Digital image enhancement

A sailor trying to find mines in a cluttered underwater environment faces the same challenges as a physician looking for microcalcifications in a mammogram of dense breast tissue. Both of these searches can benefit from digital image enhancement.

Michael Duarte of the Naval Undersea Warfare Center (NUWC) Division, Newport developed a digital image enhancement technology that uses wavelets and mathematical functions, which serve as building blocks to represent data. Applying the digital image enhancement allows small objects to be found in a large, complex area. This patented technology, as applied to breast cancer screening, would improve the physician's ability to detect microcalcifications on a mammogram, thus catching cancer at an earlier stage than previously possible. Early detection would improve the patient's chance of survival and allow less invasive treatment options.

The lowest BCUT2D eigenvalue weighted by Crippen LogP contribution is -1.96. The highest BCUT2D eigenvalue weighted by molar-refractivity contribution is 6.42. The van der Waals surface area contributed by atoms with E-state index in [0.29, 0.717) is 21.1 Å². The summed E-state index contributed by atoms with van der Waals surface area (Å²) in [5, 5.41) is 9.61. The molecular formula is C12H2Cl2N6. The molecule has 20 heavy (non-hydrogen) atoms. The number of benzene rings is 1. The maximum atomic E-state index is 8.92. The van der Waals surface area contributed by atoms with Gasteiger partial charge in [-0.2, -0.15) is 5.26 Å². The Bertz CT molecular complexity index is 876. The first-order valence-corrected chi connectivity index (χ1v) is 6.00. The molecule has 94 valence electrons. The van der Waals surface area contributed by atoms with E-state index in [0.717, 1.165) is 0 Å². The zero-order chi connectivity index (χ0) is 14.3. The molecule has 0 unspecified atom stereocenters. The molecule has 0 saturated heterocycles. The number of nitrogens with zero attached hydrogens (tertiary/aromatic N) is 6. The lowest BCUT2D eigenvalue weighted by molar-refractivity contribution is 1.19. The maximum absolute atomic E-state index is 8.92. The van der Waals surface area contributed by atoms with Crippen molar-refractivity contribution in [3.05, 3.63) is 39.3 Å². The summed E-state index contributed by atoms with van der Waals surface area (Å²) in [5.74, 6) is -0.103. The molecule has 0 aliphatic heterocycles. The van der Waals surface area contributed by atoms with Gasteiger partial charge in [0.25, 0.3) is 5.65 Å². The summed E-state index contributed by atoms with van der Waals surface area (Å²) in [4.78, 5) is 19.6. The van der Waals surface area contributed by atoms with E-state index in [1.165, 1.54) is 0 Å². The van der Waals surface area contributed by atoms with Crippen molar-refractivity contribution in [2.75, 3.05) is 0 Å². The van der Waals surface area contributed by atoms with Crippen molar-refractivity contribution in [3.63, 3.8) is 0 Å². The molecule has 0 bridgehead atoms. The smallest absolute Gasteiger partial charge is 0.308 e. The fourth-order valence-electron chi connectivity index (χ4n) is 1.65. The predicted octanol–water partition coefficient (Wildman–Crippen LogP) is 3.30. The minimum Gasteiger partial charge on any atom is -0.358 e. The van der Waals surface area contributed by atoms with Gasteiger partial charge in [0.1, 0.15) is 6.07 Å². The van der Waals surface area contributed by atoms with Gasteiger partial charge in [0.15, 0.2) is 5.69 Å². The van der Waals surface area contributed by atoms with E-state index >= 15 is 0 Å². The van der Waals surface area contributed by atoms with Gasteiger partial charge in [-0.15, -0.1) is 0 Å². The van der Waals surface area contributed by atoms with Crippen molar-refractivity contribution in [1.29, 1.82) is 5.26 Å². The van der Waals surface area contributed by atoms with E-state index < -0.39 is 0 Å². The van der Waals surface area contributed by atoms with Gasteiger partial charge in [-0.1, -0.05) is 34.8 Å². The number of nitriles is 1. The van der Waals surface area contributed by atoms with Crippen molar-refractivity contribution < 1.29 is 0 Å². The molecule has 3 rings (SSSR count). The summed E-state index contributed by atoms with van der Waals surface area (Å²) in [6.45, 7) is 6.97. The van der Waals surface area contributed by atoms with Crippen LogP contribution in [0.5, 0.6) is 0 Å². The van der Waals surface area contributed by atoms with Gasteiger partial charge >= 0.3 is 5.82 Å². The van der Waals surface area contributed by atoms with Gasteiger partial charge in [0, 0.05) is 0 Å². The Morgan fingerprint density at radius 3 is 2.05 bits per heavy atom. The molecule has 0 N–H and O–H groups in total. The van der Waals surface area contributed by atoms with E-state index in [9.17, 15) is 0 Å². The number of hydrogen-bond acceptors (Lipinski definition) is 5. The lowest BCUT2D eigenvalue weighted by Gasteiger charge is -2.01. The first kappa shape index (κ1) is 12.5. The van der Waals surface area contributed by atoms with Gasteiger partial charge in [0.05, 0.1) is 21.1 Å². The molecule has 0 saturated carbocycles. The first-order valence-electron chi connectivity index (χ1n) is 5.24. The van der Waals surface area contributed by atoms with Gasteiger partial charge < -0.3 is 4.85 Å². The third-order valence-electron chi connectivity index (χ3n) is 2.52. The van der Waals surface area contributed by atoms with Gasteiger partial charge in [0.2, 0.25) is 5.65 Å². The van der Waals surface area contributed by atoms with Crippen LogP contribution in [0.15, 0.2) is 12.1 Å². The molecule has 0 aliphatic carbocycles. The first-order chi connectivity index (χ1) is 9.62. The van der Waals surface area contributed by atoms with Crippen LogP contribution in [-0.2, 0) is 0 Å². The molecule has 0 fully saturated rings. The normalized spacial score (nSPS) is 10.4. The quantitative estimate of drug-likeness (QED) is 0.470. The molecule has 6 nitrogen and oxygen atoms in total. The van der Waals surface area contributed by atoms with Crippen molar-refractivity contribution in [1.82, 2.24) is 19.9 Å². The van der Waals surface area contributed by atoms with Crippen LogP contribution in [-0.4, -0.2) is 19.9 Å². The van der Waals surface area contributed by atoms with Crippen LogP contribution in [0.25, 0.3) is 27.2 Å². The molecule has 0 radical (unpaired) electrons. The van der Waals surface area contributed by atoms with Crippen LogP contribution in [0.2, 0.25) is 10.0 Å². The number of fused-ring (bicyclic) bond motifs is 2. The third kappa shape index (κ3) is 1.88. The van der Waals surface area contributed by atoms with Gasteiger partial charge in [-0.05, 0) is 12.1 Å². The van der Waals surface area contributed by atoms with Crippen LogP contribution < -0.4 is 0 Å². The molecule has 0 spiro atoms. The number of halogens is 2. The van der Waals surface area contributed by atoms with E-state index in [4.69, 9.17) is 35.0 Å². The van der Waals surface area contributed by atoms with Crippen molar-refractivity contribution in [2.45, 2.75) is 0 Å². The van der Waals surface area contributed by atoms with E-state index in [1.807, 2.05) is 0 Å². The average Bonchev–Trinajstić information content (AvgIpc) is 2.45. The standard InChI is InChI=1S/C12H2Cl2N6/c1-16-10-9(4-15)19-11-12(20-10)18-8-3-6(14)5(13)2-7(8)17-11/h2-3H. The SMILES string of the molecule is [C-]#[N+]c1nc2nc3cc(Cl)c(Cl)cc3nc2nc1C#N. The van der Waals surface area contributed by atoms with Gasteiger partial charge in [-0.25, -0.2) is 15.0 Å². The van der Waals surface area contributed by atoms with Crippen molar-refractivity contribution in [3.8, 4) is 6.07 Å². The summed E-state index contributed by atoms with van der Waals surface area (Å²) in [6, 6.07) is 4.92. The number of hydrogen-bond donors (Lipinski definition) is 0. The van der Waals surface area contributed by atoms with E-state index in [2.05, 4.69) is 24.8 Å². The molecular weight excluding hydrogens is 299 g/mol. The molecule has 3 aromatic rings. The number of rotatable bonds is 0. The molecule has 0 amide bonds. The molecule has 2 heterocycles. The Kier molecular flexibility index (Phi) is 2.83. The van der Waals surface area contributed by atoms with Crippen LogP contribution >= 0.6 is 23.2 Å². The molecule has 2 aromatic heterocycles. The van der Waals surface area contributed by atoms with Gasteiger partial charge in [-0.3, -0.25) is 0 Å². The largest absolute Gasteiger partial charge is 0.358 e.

Duarte, a digital signal processing expert, noted the similarities between underwater mine–hunting sonar and the problems of detecting small lesions in mammograms. Under dual–use funding, he began working on mammogram digital image enhancement, using NUWC's state–of–the–art technical facilities.  Duarte then worked with James Kasischke, a NUWC patent attorney, to identify business and patent opportunities that led to CRADAs with Advanced Image Enhancement, Inc. (AIE) and the Slater Center for Interactive Technologies. A licensing agreement has also been established with AIE. Thanks to Duarte, the Navy has successfully transferred undersea mine–hunting technology to the medical community. Digital image enhancement will enable doctors to have greater success detecting early–stage breast cancer, and women will benefit from early detection, resulting in thousands of lives saved.

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